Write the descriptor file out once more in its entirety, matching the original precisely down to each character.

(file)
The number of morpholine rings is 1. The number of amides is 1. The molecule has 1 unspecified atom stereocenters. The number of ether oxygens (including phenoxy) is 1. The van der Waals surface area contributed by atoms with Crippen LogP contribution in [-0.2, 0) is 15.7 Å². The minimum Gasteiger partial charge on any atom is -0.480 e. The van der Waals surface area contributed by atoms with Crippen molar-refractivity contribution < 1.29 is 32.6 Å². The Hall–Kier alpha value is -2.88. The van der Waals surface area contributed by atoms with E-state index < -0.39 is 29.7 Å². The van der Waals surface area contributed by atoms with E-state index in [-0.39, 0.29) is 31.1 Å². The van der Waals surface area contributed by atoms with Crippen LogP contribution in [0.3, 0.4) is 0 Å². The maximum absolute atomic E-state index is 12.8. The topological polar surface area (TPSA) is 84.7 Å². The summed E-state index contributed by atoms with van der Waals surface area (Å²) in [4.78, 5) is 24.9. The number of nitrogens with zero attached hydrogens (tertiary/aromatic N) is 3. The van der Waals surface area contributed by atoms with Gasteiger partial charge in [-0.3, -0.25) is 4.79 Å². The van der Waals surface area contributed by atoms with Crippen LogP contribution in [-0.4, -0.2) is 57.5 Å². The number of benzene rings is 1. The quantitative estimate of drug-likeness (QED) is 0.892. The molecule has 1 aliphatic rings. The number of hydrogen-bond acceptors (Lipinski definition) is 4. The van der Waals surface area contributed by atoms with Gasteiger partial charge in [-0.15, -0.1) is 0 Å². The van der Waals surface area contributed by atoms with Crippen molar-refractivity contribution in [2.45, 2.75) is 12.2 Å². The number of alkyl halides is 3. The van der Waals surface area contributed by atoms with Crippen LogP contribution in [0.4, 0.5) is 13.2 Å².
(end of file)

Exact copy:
The number of morpholine rings is 1. The number of amides is 1. The molecule has 1 unspecified atom stereocenters. The number of ether oxygens (including phenoxy) is 1. The van der Waals surface area contributed by atoms with Crippen LogP contribution in [-0.2, 0) is 15.7 Å². The minimum Gasteiger partial charge on any atom is -0.480 e. The van der Waals surface area contributed by atoms with Crippen molar-refractivity contribution < 1.29 is 32.6 Å². The Hall–Kier alpha value is -2.88. The van der Waals surface area contributed by atoms with E-state index < -0.39 is 29.7 Å². The van der Waals surface area contributed by atoms with E-state index in [-0.39, 0.29) is 31.1 Å². The van der Waals surface area contributed by atoms with Crippen LogP contribution in [0.3, 0.4) is 0 Å². The maximum absolute atomic E-state index is 12.8. The topological polar surface area (TPSA) is 84.7 Å². The summed E-state index contributed by atoms with van der Waals surface area (Å²) in [4.78, 5) is 24.9. The number of nitrogens with zero attached hydrogens (tertiary/aromatic N) is 3. The van der Waals surface area contributed by atoms with Gasteiger partial charge in [-0.3, -0.25) is 4.79 Å². The van der Waals surface area contributed by atoms with Crippen LogP contribution in [-0.4, -0.2) is 57.5 Å². The number of benzene rings is 1. The quantitative estimate of drug-likeness (QED) is 0.892. The molecule has 1 aliphatic rings. The number of hydrogen-bond acceptors (Lipinski definition) is 4. The van der Waals surface area contributed by atoms with Gasteiger partial charge in [-0.15, -0.1) is 0 Å². The van der Waals surface area contributed by atoms with Crippen molar-refractivity contribution in [2.45, 2.75) is 12.2 Å². The number of alkyl halides is 3. The van der Waals surface area contributed by atoms with Crippen LogP contribution in [0.4, 0.5) is 13.2 Å².